What is Cherophobia?
It is a phobia where a person has an irrational aversion to being happy. Someone suffering from the symptoms of Cherophobia are often afraid to participate in activities that many would characterise as fun, or of being happy.
What are the symptoms of Cherophobia?
Some medical experts classify it as a form of anxiety disorder. Anxiety is an irrational or heightened sense of fear related to the perceived threat. People suffering from Cherophobia have heightened levels of anxiety associated with taking part in activities that would be thought to make you happy.
Not everyone suffering from Cherophobia is a sad person, they just choose to avoid getting involved in activities that could lead to happiness. For example:
- experiencing anxiety at the thought of going to a social event, such as a party or concert
- turning down opportunities that could lead to positive life changes as they are worried that something bad will follow
- refusal to join in any activities that the many other people would consider to be fun and enjoyable.
People who experience Cherophobia may feel the following:
- Being happy will mean something bad will happen to them
- Being happy means you a bad or worse person
- Trying to be happy is a waste of time and effort.
What are the causes of Cherophobia?
Sometimes Cherophobia can be formed from the belief that if something very good happens to a person, or if their life is going well, that a bad event is destined to happen. As a result, they may fear activities related to happiness because they believe they can prevent something bad from happening. This is often the case when someone has experienced a past physical or emotional traumatic event.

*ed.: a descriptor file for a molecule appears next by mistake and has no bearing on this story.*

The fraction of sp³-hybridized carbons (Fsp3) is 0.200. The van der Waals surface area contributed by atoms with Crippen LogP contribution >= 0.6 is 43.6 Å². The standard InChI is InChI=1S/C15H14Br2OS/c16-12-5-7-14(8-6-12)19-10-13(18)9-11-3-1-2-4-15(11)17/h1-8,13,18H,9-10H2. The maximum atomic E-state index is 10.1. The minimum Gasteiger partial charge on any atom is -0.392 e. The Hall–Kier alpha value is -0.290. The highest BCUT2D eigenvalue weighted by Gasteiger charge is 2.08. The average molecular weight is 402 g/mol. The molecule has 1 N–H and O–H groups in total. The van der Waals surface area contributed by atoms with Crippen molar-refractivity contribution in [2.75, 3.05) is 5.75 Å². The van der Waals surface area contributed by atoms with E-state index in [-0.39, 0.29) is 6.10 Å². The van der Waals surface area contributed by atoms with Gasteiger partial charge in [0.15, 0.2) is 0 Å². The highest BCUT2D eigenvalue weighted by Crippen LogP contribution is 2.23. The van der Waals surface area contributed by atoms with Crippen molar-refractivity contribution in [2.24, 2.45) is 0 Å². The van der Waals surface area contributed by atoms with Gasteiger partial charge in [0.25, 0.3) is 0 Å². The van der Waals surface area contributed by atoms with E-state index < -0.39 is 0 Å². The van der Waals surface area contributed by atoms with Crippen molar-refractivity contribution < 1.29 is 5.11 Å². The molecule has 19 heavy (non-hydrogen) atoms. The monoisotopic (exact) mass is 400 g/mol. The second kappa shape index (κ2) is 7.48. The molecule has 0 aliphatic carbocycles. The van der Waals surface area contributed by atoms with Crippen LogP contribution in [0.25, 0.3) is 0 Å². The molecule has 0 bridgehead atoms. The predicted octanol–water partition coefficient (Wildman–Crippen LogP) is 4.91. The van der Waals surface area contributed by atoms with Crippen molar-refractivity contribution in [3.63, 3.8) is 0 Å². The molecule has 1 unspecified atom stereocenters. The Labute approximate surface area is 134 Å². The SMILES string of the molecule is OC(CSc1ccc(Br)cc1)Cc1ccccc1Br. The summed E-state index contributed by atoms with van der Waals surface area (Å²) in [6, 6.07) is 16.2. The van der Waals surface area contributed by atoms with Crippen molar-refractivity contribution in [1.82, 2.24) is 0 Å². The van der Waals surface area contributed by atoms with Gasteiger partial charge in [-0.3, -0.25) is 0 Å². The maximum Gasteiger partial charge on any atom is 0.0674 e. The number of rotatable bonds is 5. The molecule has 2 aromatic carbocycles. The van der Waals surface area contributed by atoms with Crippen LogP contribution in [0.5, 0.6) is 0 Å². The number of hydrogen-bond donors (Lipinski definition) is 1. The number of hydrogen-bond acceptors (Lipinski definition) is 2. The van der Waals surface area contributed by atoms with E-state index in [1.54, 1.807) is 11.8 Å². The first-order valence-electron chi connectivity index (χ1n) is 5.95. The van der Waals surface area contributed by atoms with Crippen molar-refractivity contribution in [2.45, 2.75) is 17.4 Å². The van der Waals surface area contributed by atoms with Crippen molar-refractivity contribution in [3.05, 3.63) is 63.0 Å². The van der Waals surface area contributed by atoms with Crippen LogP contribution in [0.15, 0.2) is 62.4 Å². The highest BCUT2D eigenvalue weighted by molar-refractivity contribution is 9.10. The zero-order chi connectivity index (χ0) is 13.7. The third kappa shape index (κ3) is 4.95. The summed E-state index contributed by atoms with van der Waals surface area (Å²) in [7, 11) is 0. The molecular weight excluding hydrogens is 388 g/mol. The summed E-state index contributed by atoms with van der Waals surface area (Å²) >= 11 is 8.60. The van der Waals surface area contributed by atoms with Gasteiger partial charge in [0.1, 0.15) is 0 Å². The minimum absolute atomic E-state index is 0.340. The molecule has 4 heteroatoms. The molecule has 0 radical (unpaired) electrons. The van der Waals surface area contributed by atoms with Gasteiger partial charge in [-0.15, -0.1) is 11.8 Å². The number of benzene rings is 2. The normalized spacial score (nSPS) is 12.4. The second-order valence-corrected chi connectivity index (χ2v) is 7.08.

An introvert may be more likely to experience Cherophobia. An introvert is a person who typically prefers to do activities alone or with one to two people at a time. They’re often seen as reflective and reserved. They may feel intimidated or uncomfortable in group settings, loud places, and places with a lot of people.
Perfectionists are another personality type that may be associated with Cherophobia. They may feel that happiness is a trait only of lazy or unproductive people. As a result, they may avoid activities that could bring happiness to them because these activities are seen as unproductive.
How can Hypnotherapy help people with Cherophobia?
Cherophobia often develops when people try to protect themselves, this may stem from a past conflict, tragedy, or trauma. If Cherophobia is affecting your quality of life, seeking treatment can often help you develop a more positive outlook on life.
Solution Focused Hypnotherapy can help this process by helping a person to recognise their previous negative patterns of behaviour. Through the use of hypnosis a person can identify and create new and more positive patterns of behaviour enabling your life to move forward without this fear holding you back.
If you would like to discuss this further please contact me on 07800 907163 or via my website at www.oaktreehypnotherapy.com.